A compound composed of 100 parts of polyethylene having a density of 0.925-0.930 and MI of 1-2, 0.5 part of dicumyl peroxide, 2.0 parts of vinyl trimethoxysilane and 0.1 part of sample water curing accelerator, is extruded through an extruder, which is 20-28 in L/D and is provided with a T-die, to a sheet measuring 1 mm in thickness under the extrusion temperature of 150°-170° C. and the extrusion retension time of 10-20 minutes. Then the sheet thus obtained is held in the atmosphere at 150° C. for 5 hours. After that the gel fraction of the sheet is measured according to ASTM D-2765, Method A. If the gel fraction is over 10%, it is judged as a high water curing accelerator.
Some of the silanol condensation catalysts, e.g. dibutyltin dilaurate, can be regarded as such a high water curing accelerator.
Various other chemicals, e.g. oxidation inhibitors, coloring agents, temperature sensing agents, discoloring agents, etc. may be mixed with the adhesive of this invention as long as they do not interrupt its bonding performance.
The adhesive of this invention can be handled in various forms. To handle the adhesive in its solid shape, it is desirable to mold the same beforehand into bar, sheet, tape, ring or any other adaptable form. The adhesive of this invention can also be used together with a chemically stable voltatile organic liquid as dissolved or dispersed therein.
As the above-mentioned organic liquid, chemicals with various chemical structures are utilized as long as they do not adversely affect the water curability of the water curable polyolefin. For example, one may use hydrocarbons such as benzene, toluene, xylene, durain, mesitylene, decalin, liquid olefin oligomers, and petroleum products like light oil, kerosene, naphtha, gasoline, etc.; hydrocarbons containing oxygen such as tetrahydrofuran, methylisobutylketone, cyclohexanone, diphenylether, 2-ethylhexanol, etc.; or other organic compounds such as dichlorobenzene, trichloroethylene etc. Of the volatile liquids, excessively volatile ones are hard to handle, whereas insufficiently volatile ones require a long period of time to disperse after the application of the adhesive. The preferred boiling point of the volatile liquid ranges from 100° C. to 200° C. If the water curable polyolefin is polyethylene based, or if its melting point is from 100° to 140° C., the particularly desirable organic liquid is a hydrocarbon whose boiling point is from 130° C. to 170° C., e.g. petroleum fractions such as gasoline, naphtha, etc. and xylene.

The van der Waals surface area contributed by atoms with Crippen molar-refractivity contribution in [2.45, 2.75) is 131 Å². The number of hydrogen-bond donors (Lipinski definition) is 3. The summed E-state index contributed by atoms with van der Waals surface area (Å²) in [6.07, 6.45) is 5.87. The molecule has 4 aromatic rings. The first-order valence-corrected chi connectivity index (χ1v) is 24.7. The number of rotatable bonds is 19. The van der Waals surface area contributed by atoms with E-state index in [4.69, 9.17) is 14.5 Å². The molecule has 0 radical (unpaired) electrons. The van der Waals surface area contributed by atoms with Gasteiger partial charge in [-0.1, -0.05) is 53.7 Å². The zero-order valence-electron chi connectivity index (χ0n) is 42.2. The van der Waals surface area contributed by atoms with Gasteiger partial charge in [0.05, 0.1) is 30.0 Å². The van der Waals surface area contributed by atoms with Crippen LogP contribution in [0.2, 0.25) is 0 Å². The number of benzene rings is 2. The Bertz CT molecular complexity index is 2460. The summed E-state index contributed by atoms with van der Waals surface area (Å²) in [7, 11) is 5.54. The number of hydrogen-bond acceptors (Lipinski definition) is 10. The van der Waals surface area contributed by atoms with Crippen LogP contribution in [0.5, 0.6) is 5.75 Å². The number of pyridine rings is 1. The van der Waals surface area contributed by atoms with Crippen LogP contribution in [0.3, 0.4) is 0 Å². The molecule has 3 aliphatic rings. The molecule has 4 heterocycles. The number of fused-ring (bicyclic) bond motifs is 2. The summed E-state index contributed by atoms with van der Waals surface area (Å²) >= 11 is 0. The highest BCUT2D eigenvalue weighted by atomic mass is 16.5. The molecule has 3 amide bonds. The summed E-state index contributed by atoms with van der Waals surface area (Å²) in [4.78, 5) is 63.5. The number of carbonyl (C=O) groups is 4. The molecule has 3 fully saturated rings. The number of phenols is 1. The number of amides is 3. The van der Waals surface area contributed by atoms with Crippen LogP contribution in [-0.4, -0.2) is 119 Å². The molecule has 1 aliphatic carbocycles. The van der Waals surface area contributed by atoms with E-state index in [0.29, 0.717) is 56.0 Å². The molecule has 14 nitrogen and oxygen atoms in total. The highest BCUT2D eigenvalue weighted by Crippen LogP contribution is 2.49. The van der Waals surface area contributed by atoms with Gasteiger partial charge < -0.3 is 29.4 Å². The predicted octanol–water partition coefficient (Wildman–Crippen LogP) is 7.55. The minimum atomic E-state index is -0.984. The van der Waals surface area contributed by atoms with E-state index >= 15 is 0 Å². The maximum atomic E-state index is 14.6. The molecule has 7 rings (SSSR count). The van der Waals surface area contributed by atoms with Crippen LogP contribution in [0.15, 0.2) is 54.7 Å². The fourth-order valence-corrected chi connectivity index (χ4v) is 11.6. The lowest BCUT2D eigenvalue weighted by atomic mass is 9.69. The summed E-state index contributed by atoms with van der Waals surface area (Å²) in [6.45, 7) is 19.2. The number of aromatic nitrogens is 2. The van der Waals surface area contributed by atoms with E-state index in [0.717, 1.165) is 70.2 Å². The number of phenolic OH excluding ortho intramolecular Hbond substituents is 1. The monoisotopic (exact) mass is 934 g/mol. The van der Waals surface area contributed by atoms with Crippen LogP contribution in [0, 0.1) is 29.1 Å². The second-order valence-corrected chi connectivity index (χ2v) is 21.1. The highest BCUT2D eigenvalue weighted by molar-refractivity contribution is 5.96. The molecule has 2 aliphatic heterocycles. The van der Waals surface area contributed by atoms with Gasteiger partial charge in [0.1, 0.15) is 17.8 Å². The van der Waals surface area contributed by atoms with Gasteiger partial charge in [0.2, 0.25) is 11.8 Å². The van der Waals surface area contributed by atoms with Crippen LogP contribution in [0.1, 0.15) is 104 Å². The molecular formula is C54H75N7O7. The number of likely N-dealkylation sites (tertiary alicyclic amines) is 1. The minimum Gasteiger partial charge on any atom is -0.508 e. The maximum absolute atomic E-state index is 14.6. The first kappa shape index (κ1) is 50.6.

The amount of the organic liquid to be used may be freely determined. One may use a solution made by dissolving a small amount of water curable polyolefin in a large quantity of organic liquid. On the other hand, a composition made by dispersing a bit of organic liquid in the water curable polyolefin will also do. Although water curable polyolefin has high melting viscosity in general, if even a small amount of organic liquid is dispersed, it reduces the melting viscosity of the polyolefin, thus facilitating its application to the surface to be jointed. Generally the appropriate amount of the organic liquid ranges from 10 parts to 2000 parts, preferably from 200 parts to 800 parts per 100 parts of the water curable polyolefin.
Although including a great amount of high water-curing accelerator in the adhesive of this invention has the above-mentioned disadvantage, if the high water-curing accelerator and the water curable polyolefin are contained in separate vessels respectively but quickly mixed immediately before the application, then the accelerator will work perfectly. To employ the high water-curing accelerator in this fashion, each of the two components is preferably either dissolved or dispersed in said organic liquid beforehand so as to facilitate quick mixing with each other.
The adhesive of this invention is very useful as an adhesive for various articles, such as wood, materials for construction, shaped plastic articles, particularly for cured polyolefin goods like cured polyolefin pipes, because the curing progresses after the jointing operation has been finished and its jointing power increases even if it does not contain any high water curing accelerator, much more if it contains the accelerator.
To use the adhesive of this invention for joining cured polyolefin articles, especially cured polyolefin pipes, it is desirable that the adhesive has a tensile strength (So, kg/mm2) in the water curable and cured state which is greater than that (S, kg/mm2) of the cured polyolefin pipe to be jointed, particularly greater than (S+0.1) kg/mm2.
Next the preferred joining method of cured polyolefin articles using the adhesive of this invention will be descriped.
Earlier, as an example of water curable polyolefin, the substance obtained from mixing polyolefin, free radical producing compound and unsaturated organic silane compound has been mentioned and so a detailed description of the polyolefin has been made. As the polyolefin articles serving as objects of joining in this invention, one may list an article comprising a cured one of a polyolefin selected from the concept of the above-mentioned polyolefin, which is cured with a curing agent such as organic peroxide, by irradiation, or by water curing, and so on. A molded article of cured polyolefin, which enables particularly good adhesion to be made, is an article comprising a water cured one of a water curable polyolefin selected from those of the same concept as the water curable polyolefin that composes the adhesive of this invention (mixed with silanol condensation catalyst or water curing accelerator as required). When a water curable polyolefin is molded with an extruder, calender, injection molding machine and other normal molding machines, the gel fraction of the polyolefin has often reached over 5% immediately after the molding, due to the effect of the heat during the molding process on the moisture originally contained in the water curable polyolefin or the polyolefin serving as its raw material and/or moisture in the atmosphere. Such molded articles right after being molded can be the object of adhesion in this invention just like objects brought to the highly cured state through the curing process after molding.